View details for DOI 10.1016/j.leukres.2015.05.015
View details for PubMedID 26189107
Human ESC-derived hemogenic endothelial cells undergo distinct waves of endothelial to hematopoietic transition.
2013; 121 (5): 770?80
Understanding the intricate cellular components of the bone marrow microenvironment can lead to the discovery of novel extrinsic factors that are responsible for the initiation and progression of leukemic disease. We have shown that endothelial cells (ECs) provide a fertile niche that allows for the propagation of primitive and aggressive leukemic clones. Activation of the ECs by vascular endothelial growth factor (VEGF)-A provides cues that enable leukemic cells to proliferate at higher rates and also increases the adhesion of leukemia to ECs. Vascular endothelial growth factor A-activated ECs decrease the efficacy of chemotherapeutic agents to target leukemic cells. Inhibiting VEGF-dependent activation of ECs by blocking their signaling through VEGF receptor 2 increases the susceptibility of leukemic cells to chemotherapy. Therefore, the development of drugs that target the activation state of the vascular niche could prove to be an effective adjuvant therapy in combination with chemotherapeutic agents.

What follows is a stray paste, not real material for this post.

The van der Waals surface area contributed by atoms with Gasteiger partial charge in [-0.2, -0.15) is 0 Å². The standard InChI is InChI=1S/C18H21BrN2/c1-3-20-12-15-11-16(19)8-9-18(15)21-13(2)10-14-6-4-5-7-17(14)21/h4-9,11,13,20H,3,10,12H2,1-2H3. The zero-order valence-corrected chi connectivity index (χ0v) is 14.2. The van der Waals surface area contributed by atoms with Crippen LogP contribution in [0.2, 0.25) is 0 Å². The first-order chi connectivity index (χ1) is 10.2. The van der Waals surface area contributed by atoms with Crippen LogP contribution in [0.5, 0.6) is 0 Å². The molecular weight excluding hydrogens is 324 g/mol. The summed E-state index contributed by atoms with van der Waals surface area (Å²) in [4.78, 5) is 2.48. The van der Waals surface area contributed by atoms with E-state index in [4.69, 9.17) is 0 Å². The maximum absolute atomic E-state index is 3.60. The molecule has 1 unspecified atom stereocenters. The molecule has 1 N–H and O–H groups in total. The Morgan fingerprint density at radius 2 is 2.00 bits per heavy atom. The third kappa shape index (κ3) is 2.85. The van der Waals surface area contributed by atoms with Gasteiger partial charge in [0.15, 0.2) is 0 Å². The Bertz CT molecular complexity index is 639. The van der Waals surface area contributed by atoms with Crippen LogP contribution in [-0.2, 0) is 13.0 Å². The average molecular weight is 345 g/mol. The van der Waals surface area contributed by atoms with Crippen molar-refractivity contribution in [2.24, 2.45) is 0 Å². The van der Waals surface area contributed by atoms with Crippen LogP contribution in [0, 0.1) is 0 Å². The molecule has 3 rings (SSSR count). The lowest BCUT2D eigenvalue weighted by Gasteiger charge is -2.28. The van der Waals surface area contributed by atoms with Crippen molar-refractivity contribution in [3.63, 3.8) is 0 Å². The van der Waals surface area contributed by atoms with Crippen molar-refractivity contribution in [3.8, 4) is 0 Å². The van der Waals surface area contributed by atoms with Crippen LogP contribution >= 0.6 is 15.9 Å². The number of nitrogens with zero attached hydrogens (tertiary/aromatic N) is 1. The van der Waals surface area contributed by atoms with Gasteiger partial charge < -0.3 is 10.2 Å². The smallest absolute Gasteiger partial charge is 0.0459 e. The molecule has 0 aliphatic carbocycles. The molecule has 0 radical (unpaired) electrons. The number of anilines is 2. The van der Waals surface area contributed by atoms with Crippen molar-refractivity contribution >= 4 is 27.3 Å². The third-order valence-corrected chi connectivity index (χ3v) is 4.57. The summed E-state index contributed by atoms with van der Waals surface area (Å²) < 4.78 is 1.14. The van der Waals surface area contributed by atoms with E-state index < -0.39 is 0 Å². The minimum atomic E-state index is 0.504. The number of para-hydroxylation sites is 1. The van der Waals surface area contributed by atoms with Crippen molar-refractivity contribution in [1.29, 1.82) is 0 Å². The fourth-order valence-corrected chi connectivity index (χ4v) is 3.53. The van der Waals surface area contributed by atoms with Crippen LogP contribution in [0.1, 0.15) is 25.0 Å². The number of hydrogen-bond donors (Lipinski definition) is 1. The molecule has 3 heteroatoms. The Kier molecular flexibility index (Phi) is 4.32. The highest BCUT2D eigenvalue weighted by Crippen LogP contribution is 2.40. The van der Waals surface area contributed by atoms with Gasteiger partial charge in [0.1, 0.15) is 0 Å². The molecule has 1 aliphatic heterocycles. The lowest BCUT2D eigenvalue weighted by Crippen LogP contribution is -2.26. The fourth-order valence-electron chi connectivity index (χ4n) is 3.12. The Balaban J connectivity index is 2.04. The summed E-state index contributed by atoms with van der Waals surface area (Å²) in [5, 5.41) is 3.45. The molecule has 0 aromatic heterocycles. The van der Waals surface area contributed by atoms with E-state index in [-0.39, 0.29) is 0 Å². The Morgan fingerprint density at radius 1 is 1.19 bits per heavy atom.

View details for DOI 10.1016/j.exphem.2014.08.003
View details for PubMedID 25179751
View details for PubMedCentralID PMC4254082
Development of a vascular niche platform for expansion of repopulating human cord blood stem and progenitor cells.
2012; 120 (6): 1344?47